© 2018 by Onye Ahanotu

  • Instagram - White Circle
  • SoundCloud - White Circle
  • LinkedIn - White Circle

Afro-Presentism

Presentism, is the philosophical view that the present is the only ‘Time’ that exists, and that past and the future do not. This series seeks to call attention to the present day on The Continent, along with the mix of old & new, transitions, and warnings that come with modernity. Presentism acknowledges the past, but realizes that the present should hold the spot-light, that is to say one cannot languish in recounting the wrongs of yesterday. It is the road that leads to the future and through inspection of the present as well as the events that have led to them, is vital to moving towards a better future. 

 

The Afro-Futurism movement, that started within the African-American community in the 1960’s sought to paint a very different view of the future than what they were being told was “possible”. Artists such as Sun-Ra, laid the foundation for the genre. However, in present day, it seems that the Afro-Futurism movement is quite different and gaining popularity in the Western Art World. The current movement seems to play into the dystopian future of Africa or the impossibly contradictory (e.g. nomadic villagers traveling space). While exploring a surrealist space,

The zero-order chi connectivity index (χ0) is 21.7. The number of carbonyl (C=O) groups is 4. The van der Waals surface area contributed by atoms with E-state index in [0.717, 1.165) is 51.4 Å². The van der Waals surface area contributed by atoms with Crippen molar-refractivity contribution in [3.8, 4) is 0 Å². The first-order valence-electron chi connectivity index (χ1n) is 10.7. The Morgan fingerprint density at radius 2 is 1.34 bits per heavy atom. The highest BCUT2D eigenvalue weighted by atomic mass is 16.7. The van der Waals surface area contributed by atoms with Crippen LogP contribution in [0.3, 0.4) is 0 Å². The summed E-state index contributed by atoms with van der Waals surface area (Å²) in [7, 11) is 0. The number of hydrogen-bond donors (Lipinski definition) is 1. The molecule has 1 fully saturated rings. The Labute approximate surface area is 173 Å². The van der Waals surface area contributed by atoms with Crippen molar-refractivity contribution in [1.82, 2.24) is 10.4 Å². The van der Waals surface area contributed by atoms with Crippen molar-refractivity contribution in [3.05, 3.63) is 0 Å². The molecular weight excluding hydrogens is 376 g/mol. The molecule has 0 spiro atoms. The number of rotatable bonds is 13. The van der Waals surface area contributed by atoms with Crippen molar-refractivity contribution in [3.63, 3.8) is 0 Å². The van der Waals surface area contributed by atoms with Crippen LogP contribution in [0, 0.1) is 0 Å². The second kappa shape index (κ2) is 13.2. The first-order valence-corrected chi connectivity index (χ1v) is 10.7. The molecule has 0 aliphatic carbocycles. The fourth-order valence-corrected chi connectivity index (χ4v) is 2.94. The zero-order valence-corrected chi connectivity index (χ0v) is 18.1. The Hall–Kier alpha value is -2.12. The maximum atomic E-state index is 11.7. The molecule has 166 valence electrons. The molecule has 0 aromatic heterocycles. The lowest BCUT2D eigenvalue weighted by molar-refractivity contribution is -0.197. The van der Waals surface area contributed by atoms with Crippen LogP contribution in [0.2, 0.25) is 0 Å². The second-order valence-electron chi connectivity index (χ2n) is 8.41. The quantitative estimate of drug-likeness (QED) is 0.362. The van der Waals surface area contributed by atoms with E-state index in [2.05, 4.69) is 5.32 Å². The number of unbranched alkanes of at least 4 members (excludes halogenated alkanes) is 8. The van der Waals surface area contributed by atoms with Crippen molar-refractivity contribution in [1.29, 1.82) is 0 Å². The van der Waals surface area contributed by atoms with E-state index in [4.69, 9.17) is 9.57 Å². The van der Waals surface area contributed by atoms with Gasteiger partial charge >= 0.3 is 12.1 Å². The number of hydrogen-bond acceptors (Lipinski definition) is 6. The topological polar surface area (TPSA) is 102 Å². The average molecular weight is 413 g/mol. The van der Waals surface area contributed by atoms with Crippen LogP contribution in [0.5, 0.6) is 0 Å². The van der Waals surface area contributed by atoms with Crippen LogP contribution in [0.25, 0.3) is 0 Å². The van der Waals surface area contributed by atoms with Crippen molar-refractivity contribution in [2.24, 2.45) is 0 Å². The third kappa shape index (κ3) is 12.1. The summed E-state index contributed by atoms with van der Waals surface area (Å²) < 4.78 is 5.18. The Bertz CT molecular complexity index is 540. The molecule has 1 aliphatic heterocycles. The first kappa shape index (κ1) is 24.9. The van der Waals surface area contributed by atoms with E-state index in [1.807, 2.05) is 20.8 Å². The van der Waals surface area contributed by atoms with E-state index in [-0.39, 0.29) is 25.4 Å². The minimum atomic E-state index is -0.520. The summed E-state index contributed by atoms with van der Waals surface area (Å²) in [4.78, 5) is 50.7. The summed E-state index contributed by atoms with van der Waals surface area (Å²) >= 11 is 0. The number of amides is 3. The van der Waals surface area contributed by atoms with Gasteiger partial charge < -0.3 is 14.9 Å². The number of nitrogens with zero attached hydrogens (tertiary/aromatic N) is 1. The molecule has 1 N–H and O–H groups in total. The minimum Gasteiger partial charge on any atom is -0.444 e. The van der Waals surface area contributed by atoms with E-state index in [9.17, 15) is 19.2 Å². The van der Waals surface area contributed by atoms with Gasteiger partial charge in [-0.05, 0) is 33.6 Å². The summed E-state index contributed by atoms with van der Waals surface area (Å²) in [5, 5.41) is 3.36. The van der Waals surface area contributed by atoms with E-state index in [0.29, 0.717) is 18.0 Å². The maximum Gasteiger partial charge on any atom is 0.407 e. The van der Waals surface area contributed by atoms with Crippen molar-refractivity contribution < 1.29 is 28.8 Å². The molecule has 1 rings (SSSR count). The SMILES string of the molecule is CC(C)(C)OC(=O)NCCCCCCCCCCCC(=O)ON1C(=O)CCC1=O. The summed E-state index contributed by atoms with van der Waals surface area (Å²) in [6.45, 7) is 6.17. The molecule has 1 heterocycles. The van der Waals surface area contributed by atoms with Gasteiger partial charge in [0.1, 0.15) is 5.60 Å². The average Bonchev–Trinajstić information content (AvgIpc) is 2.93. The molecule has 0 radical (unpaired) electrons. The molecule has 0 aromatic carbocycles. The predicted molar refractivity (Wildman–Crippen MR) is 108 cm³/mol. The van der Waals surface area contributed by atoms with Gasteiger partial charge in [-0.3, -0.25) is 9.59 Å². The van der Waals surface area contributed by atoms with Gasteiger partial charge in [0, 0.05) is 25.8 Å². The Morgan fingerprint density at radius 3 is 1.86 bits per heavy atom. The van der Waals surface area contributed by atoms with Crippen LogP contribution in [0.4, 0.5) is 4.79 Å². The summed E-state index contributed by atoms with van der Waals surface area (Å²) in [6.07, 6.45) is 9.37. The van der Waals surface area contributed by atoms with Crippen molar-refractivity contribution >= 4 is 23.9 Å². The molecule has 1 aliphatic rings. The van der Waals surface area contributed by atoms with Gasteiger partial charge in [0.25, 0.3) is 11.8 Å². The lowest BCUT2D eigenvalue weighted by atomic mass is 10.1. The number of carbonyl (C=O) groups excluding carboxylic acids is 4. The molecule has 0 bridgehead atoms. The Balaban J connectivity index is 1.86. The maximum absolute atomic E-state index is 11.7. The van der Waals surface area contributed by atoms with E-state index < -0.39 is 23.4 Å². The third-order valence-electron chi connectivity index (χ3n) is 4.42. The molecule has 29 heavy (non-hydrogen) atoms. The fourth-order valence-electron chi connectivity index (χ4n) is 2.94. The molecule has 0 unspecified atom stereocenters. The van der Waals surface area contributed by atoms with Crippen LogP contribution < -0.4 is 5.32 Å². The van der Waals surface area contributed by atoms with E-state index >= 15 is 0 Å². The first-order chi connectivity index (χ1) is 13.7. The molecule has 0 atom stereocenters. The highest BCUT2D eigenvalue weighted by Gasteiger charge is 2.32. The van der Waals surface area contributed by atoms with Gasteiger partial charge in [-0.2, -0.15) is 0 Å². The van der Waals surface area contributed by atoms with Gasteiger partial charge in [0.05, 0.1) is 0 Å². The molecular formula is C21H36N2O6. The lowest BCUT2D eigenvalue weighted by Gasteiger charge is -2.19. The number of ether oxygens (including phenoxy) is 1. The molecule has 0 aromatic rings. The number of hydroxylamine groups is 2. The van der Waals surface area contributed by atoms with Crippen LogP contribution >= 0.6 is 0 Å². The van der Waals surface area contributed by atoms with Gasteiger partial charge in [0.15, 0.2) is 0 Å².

such concepts have little to no connection with reality. While these may have their place, it is dangerous for such to become popular, while there is still relatively no understanding for the realities on the continent, beyond the starving children paraded by charities, remote communities and wildlife.

While there are many challenges in the ‘Global South’, compared to the ‘North’, there are many conveniences and contributions that the North will never enjoy and in away are trying to create complex systems for problems which have simple solutions. With development comes some benefits but also come restrictions (e.g. on food sale, business, and transportation). This series looks to document this pivotal time in Nigeria, while giving insight into the day-to-day experiences, celebrations, and regional distinctions among just a small part of the country: Delta, South East, and Central regions.